Research

 

You will find a complete range of our monographs, muti-authored and edited works including peer-reviewed, original scholarly research across the social sciences and aligned disciplines. We publish long and short form research and you can browse the complete Bristol University Press and Policy Press archive of over 1500 titles.

Policy Press also publishes policy reviews and polemic work which aim to challenge policy and practice in certain fields. These books have a practitioner in mind and are practical, accessible in style, as well as being academically sound and referenced.
 

Books: Research

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This concluding chapter discusses learning about using participatory methodologies to research freedom of religion and belief (FoRB), their strengths for researching this topic, how have they been applied and adapted in context, their limitations and ethical issues. Second, it discusses what the use of PMs has revealed about the nature of FoRB that other methods do not capture. It highlights the potential for participatory methods to surface how religious inequalities intersect with other drivers of marginalization.

Open access

This paper discusses the fieldwork experiences of using participatory methods in studying religious minorities in Plateau State, specifically, male Christians in Bassa local government area of the state. The research, conducted for CREID between February and April 2021, among communities perpetually vulnerable to violent conflict and now the COVID-19 epidemic, helped provide an insight into their experiences and coping mechanisms. This chapter primarily discusses the author’s experience and his views on using specifically the ‘River (or Road) of Life’ and the Participatory Rural Appraisal (PRA) Matrix Ranking. The uniqueness of the participatory method is in its intentional use of the visual to help the respondent create a more vivid picture of his/her experiences, using their own picturesque details. Furthermore, the Matrix Ranking provides a minor but efficiently clear set of quantities, which can postulate a mixed-method approach. The research helped the author to acknowledge the impact of his subjectivity on field research, and how new and innovative approaches help one to overcome these subjectivities.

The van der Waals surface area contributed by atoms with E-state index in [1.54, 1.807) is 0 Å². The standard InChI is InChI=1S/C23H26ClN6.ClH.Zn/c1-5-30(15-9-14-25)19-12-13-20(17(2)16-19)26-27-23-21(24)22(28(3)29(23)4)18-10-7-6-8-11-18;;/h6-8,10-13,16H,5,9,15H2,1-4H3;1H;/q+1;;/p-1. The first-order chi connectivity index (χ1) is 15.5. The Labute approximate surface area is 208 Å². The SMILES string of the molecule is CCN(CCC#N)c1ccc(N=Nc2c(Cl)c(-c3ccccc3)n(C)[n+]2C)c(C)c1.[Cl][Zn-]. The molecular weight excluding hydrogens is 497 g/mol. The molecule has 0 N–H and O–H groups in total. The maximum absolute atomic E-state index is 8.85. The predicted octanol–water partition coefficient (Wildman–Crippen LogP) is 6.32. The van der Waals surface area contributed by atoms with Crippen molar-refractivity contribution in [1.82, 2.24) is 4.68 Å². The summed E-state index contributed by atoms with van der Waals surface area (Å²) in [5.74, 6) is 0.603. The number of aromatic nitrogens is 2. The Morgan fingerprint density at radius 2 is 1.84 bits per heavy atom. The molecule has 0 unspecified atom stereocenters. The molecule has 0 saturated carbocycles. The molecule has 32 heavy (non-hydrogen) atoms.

Open access

In this chapter, Zeri – a Yazidi activist from Bashiqa, Iraq – reflects on her experience and learning from using participatory methods to research with women of religious minorities in the region. Yazidi communities in Bashiqa and Bahzani, northern Iraq, have experienced significant marginalization on account of their religious identity, including in access to education, healthcare and employment. In the research, Zeri explored with Yazidi women how intersecting inequalities impact their positions and roles in relation to the state, social justice and development policy and practice. She highlights how the methods build confidence among the women.

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This chapter reflects on experiences of accompanying activists – as peer researchers – through processes of undertaking participatory research on the intersections of religious and gender marginalization. It details methods and learning for supporting peer researchers from religious minorities in Iraq and the Kurdistan Region of Iraq to conduct, analyse and present their research. Consequently, it highlights the importance of cultivating relationships and trust, and how this might be modelled during workshops and through the process of accompaniment, as well as within peer-support and writing groups. Such approaches enable greater depth and nuance in relation to freedom of religion or belief (FoRB) within these contexts and communities and to the gendered dimensions of religious marginalization as it is experienced on the ground.

Open access
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This chapter examines the experience of employing participatory methods with a group of Dalit Muslim women in Bangalore from the perspective of the facilitator, Laila Khan, and reflects on how these methods might contribute to the generation of knowledge about the intersecting vulnerabilities of minorities. Such vulnerabilities include restrictions on the freedom of religion or belief (FoRB) imposed on the poor in the context of the COVID-19 pandemic. Laila Khan and Fatima Qureshi, two Muslim teachers from the local school, served as facilitators for two participatory research exercises: the ‘River of Life’ drawing exercise and the ‘participant ranking’ exercise. Five Dalit Muslim women were invited to talk about living through the pandemic.